I’ve thoroughly disliked Patience for a long time. We’ve simply not had much in common. The main reason for this that I can tell is that I am not patient. And Patience is.
While Patience can sit nicely at the stoplight, I am quickly turning right to avoid it, zipping through a parking lot in hopes of conserving 10 seconds. And to avoid sitting still. It’s called efficiency. Trust me.
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While Patience can listen to the same story from the same person for the third time this month, I laugh and say, “Oh yea, you told me about that one.” Just helping them save face, you know.
I remember distinctly becoming infuriated at this so-called virtue, this slow, meandering lifestyle where one is never in a rush, never so passionate about something that one must completely by-pass all conversations and shout at slow, simple drivers in an effort to be somewhere, somewhere else. What use is there for Patience if I cannot get what I want, is more or less the thought that I thought that day. And that was pretty much my attitude about the whole thing.
Now don’t get me wrong. I am not Type A. I am not terribly goal-oriented, not in an aggressive sense anyway. I can actually sit on my couch doing absolutely nothing but thinking and looking around at nature from the living room window. And I feel great about it. I can do this for about 30 minutes or so until guilt sinks in or I begin to wonder about hits on my blog. But when I want something, when something just needsto happen, look out world.
This week I’ve decided to intentionally and aggressively target my worst enemy, the arch-nemesis of my entire existence: anxiety. Until my early twenties, I had no idea that I was walking around with the symptoms of a very nasty case of anxiety: the ever-present pit in the middle of my stomach, the surge of adrenaline in social situations, the feeling that there is something very invisible and very heavy laying on my chest when I wake up in the morning. All the signs, and yet all the signature oblivion of someone who is not ready to deal with her junk.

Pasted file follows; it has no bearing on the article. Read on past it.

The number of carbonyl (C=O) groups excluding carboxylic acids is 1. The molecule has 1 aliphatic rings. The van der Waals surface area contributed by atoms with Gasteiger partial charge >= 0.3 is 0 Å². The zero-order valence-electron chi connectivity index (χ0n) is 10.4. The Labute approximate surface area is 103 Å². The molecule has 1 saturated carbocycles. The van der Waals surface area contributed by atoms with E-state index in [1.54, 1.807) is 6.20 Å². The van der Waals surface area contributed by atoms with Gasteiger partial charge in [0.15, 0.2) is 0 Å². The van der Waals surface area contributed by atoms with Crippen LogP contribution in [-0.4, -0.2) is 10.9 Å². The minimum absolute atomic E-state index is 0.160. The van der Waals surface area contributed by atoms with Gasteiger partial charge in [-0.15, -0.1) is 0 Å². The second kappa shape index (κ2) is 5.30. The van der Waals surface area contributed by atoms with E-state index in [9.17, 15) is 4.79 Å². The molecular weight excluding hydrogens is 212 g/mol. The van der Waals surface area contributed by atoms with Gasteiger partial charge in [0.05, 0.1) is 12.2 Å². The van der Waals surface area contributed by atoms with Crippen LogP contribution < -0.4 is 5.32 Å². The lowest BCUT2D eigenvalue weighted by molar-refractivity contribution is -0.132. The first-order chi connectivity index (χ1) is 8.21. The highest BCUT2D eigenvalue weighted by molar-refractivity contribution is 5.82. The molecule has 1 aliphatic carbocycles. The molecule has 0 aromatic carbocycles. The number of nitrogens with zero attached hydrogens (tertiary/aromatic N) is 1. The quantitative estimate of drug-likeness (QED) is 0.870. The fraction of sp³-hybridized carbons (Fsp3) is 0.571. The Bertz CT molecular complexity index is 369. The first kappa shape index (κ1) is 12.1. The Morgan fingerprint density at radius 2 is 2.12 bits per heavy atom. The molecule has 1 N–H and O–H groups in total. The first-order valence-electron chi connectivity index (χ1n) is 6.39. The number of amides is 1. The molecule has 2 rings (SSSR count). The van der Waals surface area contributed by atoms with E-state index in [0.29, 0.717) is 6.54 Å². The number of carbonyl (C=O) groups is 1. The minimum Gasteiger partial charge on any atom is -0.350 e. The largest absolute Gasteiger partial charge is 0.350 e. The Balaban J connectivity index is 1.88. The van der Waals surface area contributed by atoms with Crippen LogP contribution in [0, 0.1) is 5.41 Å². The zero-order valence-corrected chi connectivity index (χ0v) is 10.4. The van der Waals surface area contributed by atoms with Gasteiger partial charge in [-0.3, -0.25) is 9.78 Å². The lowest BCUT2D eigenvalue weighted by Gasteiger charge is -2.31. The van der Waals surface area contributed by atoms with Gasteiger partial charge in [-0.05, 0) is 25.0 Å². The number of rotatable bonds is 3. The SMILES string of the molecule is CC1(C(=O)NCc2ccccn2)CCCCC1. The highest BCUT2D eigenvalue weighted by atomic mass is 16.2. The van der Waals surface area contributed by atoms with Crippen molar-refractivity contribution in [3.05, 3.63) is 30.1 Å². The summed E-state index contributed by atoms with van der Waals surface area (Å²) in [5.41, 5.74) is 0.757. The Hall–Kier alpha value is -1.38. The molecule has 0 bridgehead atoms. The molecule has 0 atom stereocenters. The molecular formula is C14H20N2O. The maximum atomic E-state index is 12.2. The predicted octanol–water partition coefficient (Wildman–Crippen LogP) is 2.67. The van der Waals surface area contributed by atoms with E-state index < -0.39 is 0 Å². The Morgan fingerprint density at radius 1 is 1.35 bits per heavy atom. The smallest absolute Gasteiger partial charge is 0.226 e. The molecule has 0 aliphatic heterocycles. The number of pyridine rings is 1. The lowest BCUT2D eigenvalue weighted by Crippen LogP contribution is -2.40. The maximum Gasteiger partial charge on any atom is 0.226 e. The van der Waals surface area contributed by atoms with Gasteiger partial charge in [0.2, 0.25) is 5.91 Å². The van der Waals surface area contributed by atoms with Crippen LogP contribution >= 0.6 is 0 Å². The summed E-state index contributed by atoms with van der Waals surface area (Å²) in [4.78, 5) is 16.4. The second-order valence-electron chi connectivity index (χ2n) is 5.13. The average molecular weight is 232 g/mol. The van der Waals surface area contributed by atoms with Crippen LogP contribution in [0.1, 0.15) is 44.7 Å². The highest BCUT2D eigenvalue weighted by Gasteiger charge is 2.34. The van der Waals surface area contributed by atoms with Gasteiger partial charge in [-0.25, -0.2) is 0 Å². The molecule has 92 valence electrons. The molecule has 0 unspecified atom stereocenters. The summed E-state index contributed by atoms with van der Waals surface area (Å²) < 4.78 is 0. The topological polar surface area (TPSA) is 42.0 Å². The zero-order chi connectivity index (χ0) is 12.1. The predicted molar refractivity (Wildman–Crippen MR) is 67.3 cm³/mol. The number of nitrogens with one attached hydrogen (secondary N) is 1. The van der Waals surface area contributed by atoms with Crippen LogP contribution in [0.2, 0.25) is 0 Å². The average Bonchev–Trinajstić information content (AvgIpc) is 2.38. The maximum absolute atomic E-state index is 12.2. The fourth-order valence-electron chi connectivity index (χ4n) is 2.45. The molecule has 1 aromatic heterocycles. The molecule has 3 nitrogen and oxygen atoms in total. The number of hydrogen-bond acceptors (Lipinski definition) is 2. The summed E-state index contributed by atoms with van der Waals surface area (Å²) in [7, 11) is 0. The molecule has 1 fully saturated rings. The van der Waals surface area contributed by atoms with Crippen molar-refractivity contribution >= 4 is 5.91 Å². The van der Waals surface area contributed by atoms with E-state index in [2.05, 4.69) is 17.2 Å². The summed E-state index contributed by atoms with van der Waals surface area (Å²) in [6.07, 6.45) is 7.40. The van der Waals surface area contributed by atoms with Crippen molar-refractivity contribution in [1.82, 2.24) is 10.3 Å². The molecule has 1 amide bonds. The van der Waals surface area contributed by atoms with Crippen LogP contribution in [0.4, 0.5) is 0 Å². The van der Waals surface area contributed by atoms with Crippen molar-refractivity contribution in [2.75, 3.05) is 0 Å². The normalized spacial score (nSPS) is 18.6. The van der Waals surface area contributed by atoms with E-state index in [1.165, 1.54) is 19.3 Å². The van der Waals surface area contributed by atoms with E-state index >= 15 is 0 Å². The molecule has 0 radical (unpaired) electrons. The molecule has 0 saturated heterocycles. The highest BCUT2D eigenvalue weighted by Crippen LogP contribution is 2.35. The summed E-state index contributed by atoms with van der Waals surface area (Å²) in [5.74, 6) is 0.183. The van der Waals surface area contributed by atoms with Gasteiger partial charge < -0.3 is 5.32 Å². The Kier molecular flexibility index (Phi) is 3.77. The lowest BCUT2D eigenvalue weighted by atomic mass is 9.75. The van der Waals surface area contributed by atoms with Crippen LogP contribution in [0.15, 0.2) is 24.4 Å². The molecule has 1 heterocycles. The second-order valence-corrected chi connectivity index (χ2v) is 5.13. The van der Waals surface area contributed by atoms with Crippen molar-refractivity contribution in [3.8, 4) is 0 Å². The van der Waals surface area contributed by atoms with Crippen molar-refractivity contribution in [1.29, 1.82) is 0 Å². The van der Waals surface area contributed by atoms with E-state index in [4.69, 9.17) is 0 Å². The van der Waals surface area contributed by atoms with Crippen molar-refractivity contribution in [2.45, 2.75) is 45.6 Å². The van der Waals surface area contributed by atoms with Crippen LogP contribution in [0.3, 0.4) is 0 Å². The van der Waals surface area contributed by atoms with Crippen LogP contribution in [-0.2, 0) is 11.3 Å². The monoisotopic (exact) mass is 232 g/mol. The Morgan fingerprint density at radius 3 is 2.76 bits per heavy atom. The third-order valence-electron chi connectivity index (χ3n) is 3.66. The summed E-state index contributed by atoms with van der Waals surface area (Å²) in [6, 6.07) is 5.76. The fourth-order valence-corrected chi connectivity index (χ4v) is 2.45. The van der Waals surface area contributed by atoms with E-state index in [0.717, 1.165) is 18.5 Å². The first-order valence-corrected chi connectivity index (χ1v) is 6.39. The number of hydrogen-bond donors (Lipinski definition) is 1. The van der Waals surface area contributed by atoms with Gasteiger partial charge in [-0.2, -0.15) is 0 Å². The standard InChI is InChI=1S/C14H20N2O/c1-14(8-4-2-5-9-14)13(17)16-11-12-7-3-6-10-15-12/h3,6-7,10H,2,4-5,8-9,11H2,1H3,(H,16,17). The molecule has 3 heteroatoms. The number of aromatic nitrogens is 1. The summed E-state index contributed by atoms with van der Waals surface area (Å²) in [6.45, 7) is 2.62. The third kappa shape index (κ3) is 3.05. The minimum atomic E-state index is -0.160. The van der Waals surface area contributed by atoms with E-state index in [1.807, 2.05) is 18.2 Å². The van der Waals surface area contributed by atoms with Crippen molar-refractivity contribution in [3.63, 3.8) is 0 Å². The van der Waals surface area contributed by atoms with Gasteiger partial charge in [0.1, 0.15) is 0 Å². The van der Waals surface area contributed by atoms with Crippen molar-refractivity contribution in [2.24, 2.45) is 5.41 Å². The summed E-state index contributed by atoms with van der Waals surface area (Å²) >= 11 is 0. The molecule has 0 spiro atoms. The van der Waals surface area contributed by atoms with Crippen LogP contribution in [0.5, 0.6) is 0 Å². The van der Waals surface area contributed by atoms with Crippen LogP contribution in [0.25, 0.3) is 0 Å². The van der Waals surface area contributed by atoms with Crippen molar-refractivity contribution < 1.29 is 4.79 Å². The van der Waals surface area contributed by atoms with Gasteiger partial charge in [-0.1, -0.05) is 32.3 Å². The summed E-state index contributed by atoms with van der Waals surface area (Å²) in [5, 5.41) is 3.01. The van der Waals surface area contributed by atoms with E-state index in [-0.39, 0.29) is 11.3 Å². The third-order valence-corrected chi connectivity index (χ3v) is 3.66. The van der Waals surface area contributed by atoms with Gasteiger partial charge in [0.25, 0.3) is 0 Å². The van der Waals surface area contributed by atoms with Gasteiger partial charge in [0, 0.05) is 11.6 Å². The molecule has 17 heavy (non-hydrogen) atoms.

Over the years, with prayer and counseling and lots of other stuff that required tears and looking into the inner depths, I’ve gotten significant relief from this monster. And yet it looms, making decisions for me, motivating awkwardly rushed conversations as I panic about how I should be somewhere that I’m not. Being a people person does not help. I feel every conversation is important; learning to prioritize them has been a true miracle.
But one night recently, in the throes of developing my latest attack strategy on anxiety, something occurred to me. Anxiety is often motivated by impatience. And impatience is motivated by selfishness.
Stop everything.
It’s true. Impatience is often selfishness. It’s my own agenda that I’m putting before everyone else’s. It has put me in situations where, for example, I wait until the last minute to do something out of prioritizing a more desirable activity, and suddenly I am forced to rush. The hurrying brings inevitable fear, and a heightened irritability at anything or anyone that gets in my way. In anxiety, there is no room for error. No room for slow traffic or a person who needs to talk. Just get out of my way – I got somewhere to be. So selfishness equals impatience which somehow – I don’t understand emotion math – results in anxiety. 
So there you have it, my latest ah-ha moment. Patience and I are discussing the terms of our relatively new friendship. I am actively working to think and move more slowly, to give myself more time when taking on a task, to recognize when I am starting to feel anxious and adjust my breath and my approach to the situation. I may not be a master of my environment, but I can be a master of myself. Everyone knows this, but it takes so much discipline to live this way. It takes Patience.
The best part about this new friendship, though, is that I very much like my patient, slow self. I like the speed of my thoughts and the pace of my life. I like the fact that I can actually give people the invaluable experience of being heard. And after all, being heard is what we all want. So Patience and I, although I am quite clumsy, are now walking together. You should see the fruit of this when you talk to me and hopefully in other relevant situations. If you don’t, please point it out. And if you do, I will try to slow down and, patiently, hear you.